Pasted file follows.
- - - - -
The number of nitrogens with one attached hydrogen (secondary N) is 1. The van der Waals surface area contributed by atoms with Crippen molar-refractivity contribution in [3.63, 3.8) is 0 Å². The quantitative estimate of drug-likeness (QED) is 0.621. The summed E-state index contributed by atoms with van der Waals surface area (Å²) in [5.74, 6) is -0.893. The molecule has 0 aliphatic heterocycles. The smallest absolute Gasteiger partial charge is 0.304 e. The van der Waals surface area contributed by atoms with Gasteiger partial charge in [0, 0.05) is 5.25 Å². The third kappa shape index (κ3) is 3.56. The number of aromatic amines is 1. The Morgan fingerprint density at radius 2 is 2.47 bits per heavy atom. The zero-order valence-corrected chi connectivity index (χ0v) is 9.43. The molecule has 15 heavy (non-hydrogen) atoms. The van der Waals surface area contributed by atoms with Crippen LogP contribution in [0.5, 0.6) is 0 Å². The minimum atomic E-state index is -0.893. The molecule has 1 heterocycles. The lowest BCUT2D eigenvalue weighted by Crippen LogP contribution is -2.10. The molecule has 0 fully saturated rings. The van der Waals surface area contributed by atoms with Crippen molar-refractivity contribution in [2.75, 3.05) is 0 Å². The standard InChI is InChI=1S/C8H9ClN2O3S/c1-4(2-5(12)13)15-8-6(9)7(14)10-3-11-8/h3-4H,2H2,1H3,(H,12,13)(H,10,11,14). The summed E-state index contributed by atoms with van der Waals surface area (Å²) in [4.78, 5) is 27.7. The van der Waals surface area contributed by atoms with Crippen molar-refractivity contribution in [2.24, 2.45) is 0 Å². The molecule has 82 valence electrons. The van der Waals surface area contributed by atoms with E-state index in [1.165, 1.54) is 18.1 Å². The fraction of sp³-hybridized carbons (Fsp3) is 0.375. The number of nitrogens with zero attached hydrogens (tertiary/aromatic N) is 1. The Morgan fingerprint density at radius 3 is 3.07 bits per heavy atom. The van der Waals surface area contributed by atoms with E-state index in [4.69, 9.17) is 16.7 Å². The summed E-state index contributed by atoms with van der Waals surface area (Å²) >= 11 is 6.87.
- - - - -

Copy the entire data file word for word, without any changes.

The number of nitrogens with one attached hydrogen (secondary N) is 1. The van der Waals surface area contributed by atoms with Crippen molar-refractivity contribution in [3.63, 3.8) is 0 Å². The quantitative estimate of drug-likeness (QED) is 0.621. The summed E-state index contributed by atoms with van der Waals surface area (Å²) in [5.74, 6) is -0.893. The molecule has 0 aliphatic heterocycles. The smallest absolute Gasteiger partial charge is 0.304 e. The van der Waals surface area contributed by atoms with Gasteiger partial charge in [0, 0.05) is 5.25 Å². The third kappa shape index (κ3) is 3.56. The number of aromatic amines is 1. The Morgan fingerprint density at radius 2 is 2.47 bits per heavy atom. The zero-order valence-corrected chi connectivity index (χ0v) is 9.43. The molecule has 15 heavy (non-hydrogen) atoms. The van der Waals surface area contributed by atoms with Crippen LogP contribution in [0.5, 0.6) is 0 Å². The minimum atomic E-state index is -0.893. The molecule has 1 heterocycles. The lowest BCUT2D eigenvalue weighted by Crippen LogP contribution is -2.10. The molecule has 0 fully saturated rings. The van der Waals surface area contributed by atoms with Crippen molar-refractivity contribution in [2.75, 3.05) is 0 Å². The standard InChI is InChI=1S/C8H9ClN2O3S/c1-4(2-5(12)13)15-8-6(9)7(14)10-3-11-8/h3-4H,2H2,1H3,(H,12,13)(H,10,11,14). The summed E-state index contributed by atoms with van der Waals surface area (Å²) in [4.78, 5) is 27.7. The van der Waals surface area contributed by atoms with Crippen molar-refractivity contribution in [2.24, 2.45) is 0 Å². The molecule has 82 valence electrons. The van der Waals surface area contributed by atoms with E-state index in [1.165, 1.54) is 18.1 Å². The fraction of sp³-hybridized carbons (Fsp3) is 0.375. The number of nitrogens with zero attached hydrogens (tertiary/aromatic N) is 1. The Morgan fingerprint density at radius 3 is 3.07 bits per heavy atom. The van der Waals surface area contributed by atoms with E-state index in [4.69, 9.17) is 16.7 Å². The summed E-state index contributed by atoms with van der Waals surface area (Å²) >= 11 is 6.87.